Wayve, a UK self-driving car company increases $200 million scale up technology

Wayve, a UK self-driving car company increases $200 million scale up technology

British self-driving technology firm Wayve said on Tuesday it has raised $200 million from investors to build out its autonomous driving technology globally and undertake further pilot projects with commercial fleet partners.

The $258 million Series B funding round includes new investments from venture capital firms D1 Funds Partners, Moore Strategic Ventures, and Linse Capital, as well as new capital from existing investors such as Microsoft.

Although developing self-driving taxis has been more difficult and costly than anticipated, investors have been pouring money into self-driving technologies for trucks and other commercial vehicles, where automation may be possible sooner.

London-based Instead of depending on precise digital maps and code to inform vehicles how to operate, Wayve’s technology focuses on machine learning that uses video sensors mounted on the outside of the vehicle.

Wayve CEO Alex Kendall told Reuters, “Instead of telling a car how to drive we’ve built a system that learns to drive and can learn to do intelligent things.”

He claims that the company’s test vehicles, for example, have learnt how to navigate “very robustly” through traffic lights in London, including understanding how traffic lights work, which lane to be in, and how to engage with other vehicles, even if they are breaking the rules. Wayve drove vehicles through traffic signals in five other UK cities last year, despite never having operated in those places previously.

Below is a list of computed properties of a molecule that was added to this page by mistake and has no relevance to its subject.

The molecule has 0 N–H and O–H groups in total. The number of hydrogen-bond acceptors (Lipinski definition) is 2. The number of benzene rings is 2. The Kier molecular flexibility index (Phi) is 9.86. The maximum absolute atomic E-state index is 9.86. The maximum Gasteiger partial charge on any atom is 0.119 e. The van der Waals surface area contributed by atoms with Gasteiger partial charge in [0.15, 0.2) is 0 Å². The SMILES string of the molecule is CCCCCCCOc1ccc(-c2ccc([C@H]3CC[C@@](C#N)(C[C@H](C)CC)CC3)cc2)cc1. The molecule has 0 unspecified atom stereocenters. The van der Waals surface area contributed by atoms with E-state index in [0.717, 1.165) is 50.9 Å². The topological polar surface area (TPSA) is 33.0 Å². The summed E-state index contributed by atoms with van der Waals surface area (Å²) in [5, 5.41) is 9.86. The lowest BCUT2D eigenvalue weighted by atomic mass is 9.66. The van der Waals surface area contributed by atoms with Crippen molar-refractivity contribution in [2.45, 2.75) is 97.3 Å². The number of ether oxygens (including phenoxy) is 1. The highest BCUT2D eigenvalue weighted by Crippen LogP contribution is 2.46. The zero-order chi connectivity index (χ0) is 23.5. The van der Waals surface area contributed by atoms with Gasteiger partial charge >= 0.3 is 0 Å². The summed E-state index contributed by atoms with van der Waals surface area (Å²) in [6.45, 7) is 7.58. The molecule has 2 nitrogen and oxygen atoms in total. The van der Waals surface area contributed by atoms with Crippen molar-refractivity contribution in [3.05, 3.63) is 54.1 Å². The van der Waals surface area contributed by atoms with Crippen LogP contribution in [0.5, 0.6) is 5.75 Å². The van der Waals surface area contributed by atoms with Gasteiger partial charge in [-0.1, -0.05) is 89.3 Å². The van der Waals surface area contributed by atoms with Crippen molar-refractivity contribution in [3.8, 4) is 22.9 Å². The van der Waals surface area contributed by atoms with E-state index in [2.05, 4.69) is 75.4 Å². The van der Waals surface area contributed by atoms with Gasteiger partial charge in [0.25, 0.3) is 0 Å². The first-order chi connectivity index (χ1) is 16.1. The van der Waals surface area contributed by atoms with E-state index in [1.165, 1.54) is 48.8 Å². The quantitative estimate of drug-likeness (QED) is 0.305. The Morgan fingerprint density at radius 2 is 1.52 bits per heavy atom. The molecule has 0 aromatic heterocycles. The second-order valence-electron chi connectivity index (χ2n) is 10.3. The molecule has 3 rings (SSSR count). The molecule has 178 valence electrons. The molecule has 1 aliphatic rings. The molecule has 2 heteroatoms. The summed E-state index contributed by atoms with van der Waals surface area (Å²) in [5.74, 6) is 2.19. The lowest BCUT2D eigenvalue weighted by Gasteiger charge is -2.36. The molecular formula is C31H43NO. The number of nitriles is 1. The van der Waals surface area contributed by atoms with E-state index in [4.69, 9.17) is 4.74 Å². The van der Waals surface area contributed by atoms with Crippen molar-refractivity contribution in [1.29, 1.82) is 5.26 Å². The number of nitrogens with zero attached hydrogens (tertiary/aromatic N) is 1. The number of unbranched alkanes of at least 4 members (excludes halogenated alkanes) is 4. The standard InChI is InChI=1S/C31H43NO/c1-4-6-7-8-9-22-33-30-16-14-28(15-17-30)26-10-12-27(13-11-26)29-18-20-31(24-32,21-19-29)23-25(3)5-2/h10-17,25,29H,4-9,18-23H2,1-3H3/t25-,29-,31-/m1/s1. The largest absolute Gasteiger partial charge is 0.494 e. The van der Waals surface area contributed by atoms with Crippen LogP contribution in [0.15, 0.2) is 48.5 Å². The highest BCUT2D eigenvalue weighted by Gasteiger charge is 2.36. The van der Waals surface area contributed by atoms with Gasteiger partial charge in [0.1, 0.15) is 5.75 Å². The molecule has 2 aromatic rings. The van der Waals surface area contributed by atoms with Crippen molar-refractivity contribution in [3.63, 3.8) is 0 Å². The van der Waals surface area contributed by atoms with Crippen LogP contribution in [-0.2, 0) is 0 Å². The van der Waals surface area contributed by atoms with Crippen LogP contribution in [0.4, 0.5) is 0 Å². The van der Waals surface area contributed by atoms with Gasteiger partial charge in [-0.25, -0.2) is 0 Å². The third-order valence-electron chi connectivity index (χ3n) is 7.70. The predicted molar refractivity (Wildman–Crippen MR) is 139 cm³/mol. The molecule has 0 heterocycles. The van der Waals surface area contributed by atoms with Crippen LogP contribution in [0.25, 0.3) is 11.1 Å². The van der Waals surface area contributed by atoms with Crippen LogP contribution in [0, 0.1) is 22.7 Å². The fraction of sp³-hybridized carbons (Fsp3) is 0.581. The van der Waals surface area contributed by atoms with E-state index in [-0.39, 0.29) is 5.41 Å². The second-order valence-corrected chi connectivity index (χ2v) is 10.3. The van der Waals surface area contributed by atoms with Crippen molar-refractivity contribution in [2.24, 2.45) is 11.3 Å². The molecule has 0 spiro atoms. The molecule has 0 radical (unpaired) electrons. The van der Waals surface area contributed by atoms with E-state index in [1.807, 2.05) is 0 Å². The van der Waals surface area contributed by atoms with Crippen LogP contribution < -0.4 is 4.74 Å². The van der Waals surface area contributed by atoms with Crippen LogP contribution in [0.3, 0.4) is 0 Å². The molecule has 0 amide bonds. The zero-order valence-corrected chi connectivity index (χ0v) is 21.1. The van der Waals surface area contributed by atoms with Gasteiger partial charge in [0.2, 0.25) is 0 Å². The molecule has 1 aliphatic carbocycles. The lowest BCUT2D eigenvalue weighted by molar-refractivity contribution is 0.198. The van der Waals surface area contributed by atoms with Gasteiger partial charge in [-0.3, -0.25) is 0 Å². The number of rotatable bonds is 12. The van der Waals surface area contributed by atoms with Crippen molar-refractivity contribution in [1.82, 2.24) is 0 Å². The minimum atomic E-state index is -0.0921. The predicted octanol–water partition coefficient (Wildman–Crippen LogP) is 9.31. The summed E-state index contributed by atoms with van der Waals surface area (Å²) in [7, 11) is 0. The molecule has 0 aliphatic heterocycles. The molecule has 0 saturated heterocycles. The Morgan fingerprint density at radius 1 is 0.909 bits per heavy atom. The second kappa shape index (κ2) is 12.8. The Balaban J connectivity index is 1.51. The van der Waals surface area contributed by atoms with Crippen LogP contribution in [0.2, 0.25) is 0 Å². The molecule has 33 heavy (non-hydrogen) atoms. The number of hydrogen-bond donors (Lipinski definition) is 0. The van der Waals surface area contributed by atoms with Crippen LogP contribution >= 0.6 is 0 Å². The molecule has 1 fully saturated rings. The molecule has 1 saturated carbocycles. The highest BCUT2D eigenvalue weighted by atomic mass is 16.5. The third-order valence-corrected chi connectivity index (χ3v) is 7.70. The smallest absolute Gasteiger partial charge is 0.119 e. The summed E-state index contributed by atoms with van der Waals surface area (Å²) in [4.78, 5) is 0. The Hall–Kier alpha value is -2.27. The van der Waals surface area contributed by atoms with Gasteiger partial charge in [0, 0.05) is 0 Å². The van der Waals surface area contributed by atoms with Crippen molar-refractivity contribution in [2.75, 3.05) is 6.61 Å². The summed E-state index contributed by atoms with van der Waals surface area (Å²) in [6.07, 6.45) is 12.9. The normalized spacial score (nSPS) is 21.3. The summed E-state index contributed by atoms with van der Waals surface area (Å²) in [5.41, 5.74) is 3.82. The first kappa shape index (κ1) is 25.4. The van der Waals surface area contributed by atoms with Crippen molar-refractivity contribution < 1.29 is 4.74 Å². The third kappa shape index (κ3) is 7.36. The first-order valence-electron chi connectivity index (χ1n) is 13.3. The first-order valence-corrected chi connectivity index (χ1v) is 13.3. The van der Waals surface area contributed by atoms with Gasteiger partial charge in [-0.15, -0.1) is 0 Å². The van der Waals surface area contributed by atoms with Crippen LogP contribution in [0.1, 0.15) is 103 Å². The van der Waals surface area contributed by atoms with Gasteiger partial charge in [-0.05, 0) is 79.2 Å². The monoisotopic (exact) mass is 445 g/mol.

Kendall explained, “Our system was able to take the concept of traffic lights from London and apply it everywhere.” “That’s why we’ll be the first company to deploy in a hundred cities (worldwide),” he stated, without elaborating.

Ocado, a UK-based online grocery retailer, has invested in Wayve and launched an autonomous delivery pilot with the business.

Wayve is also conducting an autonomous delivery trial in London with Asda, a British supermarket retailer.

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